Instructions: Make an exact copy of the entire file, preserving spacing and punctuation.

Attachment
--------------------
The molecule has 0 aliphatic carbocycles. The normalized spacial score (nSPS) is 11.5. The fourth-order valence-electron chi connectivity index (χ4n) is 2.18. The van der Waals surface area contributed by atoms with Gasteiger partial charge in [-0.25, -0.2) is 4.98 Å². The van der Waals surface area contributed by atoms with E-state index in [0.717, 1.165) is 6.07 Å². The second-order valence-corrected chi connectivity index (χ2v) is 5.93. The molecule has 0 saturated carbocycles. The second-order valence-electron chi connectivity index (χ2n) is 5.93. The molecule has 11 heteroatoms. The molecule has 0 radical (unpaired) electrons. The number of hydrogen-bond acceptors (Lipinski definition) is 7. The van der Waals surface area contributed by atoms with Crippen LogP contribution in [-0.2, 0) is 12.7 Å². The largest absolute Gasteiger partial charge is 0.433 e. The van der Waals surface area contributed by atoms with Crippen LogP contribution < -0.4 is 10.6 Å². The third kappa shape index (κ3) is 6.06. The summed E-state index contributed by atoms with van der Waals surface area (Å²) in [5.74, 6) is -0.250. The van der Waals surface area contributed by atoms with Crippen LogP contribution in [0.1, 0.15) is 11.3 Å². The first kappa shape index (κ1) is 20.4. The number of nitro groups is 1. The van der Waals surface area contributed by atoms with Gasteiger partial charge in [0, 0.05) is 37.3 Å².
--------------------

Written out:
The molecule has 0 aliphatic carbocycles. The normalized spacial score (nSPS) is 11.5. The fourth-order valence-electron chi connectivity index (χ4n) is 2.18. The van der Waals surface area contributed by atoms with Gasteiger partial charge in [-0.25, -0.2) is 4.98 Å². The van der Waals surface area contributed by atoms with E-state index in [0.717, 1.165) is 6.07 Å². The second-order valence-corrected chi connectivity index (χ2v) is 5.93. The molecule has 0 saturated carbocycles. The second-order valence-electron chi connectivity index (χ2n) is 5.93. The molecule has 11 heteroatoms. The molecule has 0 radical (unpaired) electrons. The number of hydrogen-bond acceptors (Lipinski definition) is 7. The van der Waals surface area contributed by atoms with Crippen LogP contribution in [-0.2, 0) is 12.7 Å². The largest absolute Gasteiger partial charge is 0.433 e. The van der Waals surface area contributed by atoms with Crippen LogP contribution < -0.4 is 10.6 Å². The third kappa shape index (κ3) is 6.06. The summed E-state index contributed by atoms with van der Waals surface area (Å²) in [5.74, 6) is -0.250. The van der Waals surface area contributed by atoms with Crippen LogP contribution in [0.1, 0.15) is 11.3 Å². The first kappa shape index (κ1) is 20.4. The number of nitro groups is 1. The van der Waals surface area contributed by atoms with Gasteiger partial charge in [0, 0.05) is 37.3 Å².